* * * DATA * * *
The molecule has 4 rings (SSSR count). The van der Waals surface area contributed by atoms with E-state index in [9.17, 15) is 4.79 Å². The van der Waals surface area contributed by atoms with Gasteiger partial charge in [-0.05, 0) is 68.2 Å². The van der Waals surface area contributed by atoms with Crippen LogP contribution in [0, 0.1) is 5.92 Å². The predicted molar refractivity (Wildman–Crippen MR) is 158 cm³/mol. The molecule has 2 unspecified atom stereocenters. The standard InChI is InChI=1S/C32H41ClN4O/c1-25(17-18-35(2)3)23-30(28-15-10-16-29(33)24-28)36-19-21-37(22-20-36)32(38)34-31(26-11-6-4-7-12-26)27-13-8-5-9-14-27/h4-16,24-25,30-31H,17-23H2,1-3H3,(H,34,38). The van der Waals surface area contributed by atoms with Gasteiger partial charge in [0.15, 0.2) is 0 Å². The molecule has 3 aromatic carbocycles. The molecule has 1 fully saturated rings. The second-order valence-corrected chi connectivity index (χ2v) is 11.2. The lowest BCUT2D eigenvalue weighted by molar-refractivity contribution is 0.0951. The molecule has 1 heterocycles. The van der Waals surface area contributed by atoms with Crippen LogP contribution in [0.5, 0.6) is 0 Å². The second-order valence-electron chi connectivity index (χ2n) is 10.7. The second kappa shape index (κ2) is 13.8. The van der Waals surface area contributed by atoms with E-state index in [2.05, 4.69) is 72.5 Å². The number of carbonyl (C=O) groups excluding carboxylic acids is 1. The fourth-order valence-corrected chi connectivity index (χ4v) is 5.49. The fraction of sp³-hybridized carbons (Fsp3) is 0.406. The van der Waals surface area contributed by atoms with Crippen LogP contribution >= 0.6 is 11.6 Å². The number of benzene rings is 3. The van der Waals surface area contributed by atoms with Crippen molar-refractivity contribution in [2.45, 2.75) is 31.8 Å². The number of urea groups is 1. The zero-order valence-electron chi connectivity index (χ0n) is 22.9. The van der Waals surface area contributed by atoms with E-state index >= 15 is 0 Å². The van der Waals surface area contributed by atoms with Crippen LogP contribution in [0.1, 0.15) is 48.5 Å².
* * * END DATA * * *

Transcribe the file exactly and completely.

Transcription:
The molecule has 4 rings (SSSR count). The van der Waals surface area contributed by atoms with E-state index in [9.17, 15) is 4.79 Å². The van der Waals surface area contributed by atoms with Gasteiger partial charge in [-0.05, 0) is 68.2 Å². The van der Waals surface area contributed by atoms with Crippen LogP contribution in [0, 0.1) is 5.92 Å². The predicted molar refractivity (Wildman–Crippen MR) is 158 cm³/mol. The molecule has 2 unspecified atom stereocenters. The standard InChI is InChI=1S/C32H41ClN4O/c1-25(17-18-35(2)3)23-30(28-15-10-16-29(33)24-28)36-19-21-37(22-20-36)32(38)34-31(26-11-6-4-7-12-26)27-13-8-5-9-14-27/h4-16,24-25,30-31H,17-23H2,1-3H3,(H,34,38). The van der Waals surface area contributed by atoms with Gasteiger partial charge in [0.15, 0.2) is 0 Å². The molecule has 3 aromatic carbocycles. The molecule has 1 fully saturated rings. The second-order valence-corrected chi connectivity index (χ2v) is 11.2. The lowest BCUT2D eigenvalue weighted by molar-refractivity contribution is 0.0951. The molecule has 1 heterocycles. The van der Waals surface area contributed by atoms with Crippen LogP contribution in [0.5, 0.6) is 0 Å². The second-order valence-electron chi connectivity index (χ2n) is 10.7. The second kappa shape index (κ2) is 13.8. The van der Waals surface area contributed by atoms with E-state index in [2.05, 4.69) is 72.5 Å². The number of carbonyl (C=O) groups excluding carboxylic acids is 1. The fourth-order valence-corrected chi connectivity index (χ4v) is 5.49. The fraction of sp³-hybridized carbons (Fsp3) is 0.406. The van der Waals surface area contributed by atoms with Crippen LogP contribution >= 0.6 is 11.6 Å². The number of benzene rings is 3. The van der Waals surface area contributed by atoms with Crippen molar-refractivity contribution in [2.45, 2.75) is 31.8 Å². The number of urea groups is 1. The zero-order valence-electron chi connectivity index (χ0n) is 22.9. The van der Waals surface area contributed by atoms with E-state index >= 15 is 0 Å². The van der Waals surface area contributed by atoms with Crippen LogP contribution in [0.1, 0.15) is 48.5 Å².